Nestled in Langford’s Belmont Market development is a brand new park planted to fill with red and yellow tulips each spring, memorializing one of the City’s well-known engineers.
Although closed at the moment due to the COVID-19 pandemic, the Victor Chen Memorial Park is ready for residents and visitors to enjoy whether they stop by off the Galloping Goose Regional Trail or visit from Belmont Market.
Victor Chen died suddenly of natural causes in August 2017 at the age of 64 but has never been forgotten as he left his mark amongst many developments he had a hand in on the West Shore.
“This isn’t just Langford, it’s the whole development community that contributed to the park,” said George Henshall, deputy director of engineering and public works for Langford. “He touched many people’s lives.”
Henshall knew Chen for more than 20 years and calls him a mentor. Henshall was working at Langford as a junior just when the City started to boom.
“[Chen] brought us along and we learned so much from him,” Henshall said. “We’d work long hours and all go golfing at the end of the day … it was a lot of fun.”
According to an obituary, Chen graduated with a certificate from BCIT in Civil and Structural Engineering Technology in 1979. He instructed municipal engineering at Camosun College and then worked at the District of Saanich as a draftsman, at the District of North Saanich as an engineering aide and then at the City of Colwood as a senior engineering technologist.
Finally, he settled in Langford as manager of engineering construction and worked at the City for 20 years. He was instrumental on projects on projects across the region such as Dean Park Estates, Colwood Corners, Bear Mountain Estates and Golf Course, Westhills Development, Valley View Estates, the Millstream connector, Jacklin Road and Costco.
Family was also very important to Chen, who welcomed his first grandson into the world shortly before he died. Henshall said the City keeps in touch with Chen’s wife and daughter, who visited the new memorial park and even signed the plans for it.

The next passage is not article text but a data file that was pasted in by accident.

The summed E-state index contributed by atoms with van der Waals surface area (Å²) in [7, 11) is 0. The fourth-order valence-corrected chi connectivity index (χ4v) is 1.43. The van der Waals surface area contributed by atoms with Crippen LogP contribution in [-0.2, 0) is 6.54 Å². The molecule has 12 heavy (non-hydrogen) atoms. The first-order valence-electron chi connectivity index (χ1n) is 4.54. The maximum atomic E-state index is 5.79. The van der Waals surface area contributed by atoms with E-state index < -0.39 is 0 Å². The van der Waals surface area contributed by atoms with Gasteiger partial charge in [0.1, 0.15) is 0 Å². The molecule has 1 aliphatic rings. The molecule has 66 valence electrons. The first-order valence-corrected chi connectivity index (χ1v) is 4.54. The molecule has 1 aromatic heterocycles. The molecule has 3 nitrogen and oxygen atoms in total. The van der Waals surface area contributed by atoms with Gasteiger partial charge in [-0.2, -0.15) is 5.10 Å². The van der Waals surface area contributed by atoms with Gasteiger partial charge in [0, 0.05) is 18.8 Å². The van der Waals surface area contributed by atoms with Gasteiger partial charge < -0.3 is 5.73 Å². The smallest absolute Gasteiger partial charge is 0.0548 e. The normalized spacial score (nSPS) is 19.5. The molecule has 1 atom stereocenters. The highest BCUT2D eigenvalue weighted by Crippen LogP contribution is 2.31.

“He was a very private man so they were just blown away by the park and the support,” Henshall said.
The park itself features a play structure surrounded by gardens that bloom with red and yellow tulips in the spring. Henshall said tulips were Chen’s favourite flower and red his favourite colour. Red and yellow are also the colours on the City of Langford flag.
There are two entrances to the park, one from the street and one that connects to the Galloping Goose Regional Trail.
A fountain, with a night time light feature rivalling that of the Goldstream fountain, is placed at one of the entrances with Victor Chen Memorial Park written across it. His name is also at the trail entrance on an archway that opens to the park.
A time capsule filled with memories from Belmont Secondary students and staff is buried in the park as well since it sits on the site of the old high school.
Site developer Crombie REIT always had plans to build a park there and Henshall said when the idea came forward to name it in memory of Chen, they were all for it. Henshall said many people came together to make it happen and noted that the land title was actually signed on May 11, Chen’s birthday.
“Victor Chen was an integral part of building the Langford community and a major contributor to the success of Belmont Market,” said Kevin Pritchard, director of development in Western Canada with Crombie REIT. “Naming the plaza in his name is our small way of honouring the man who was such a well-regarded member of the community, and driving force behind what we all get to enjoy in the City of Langford.”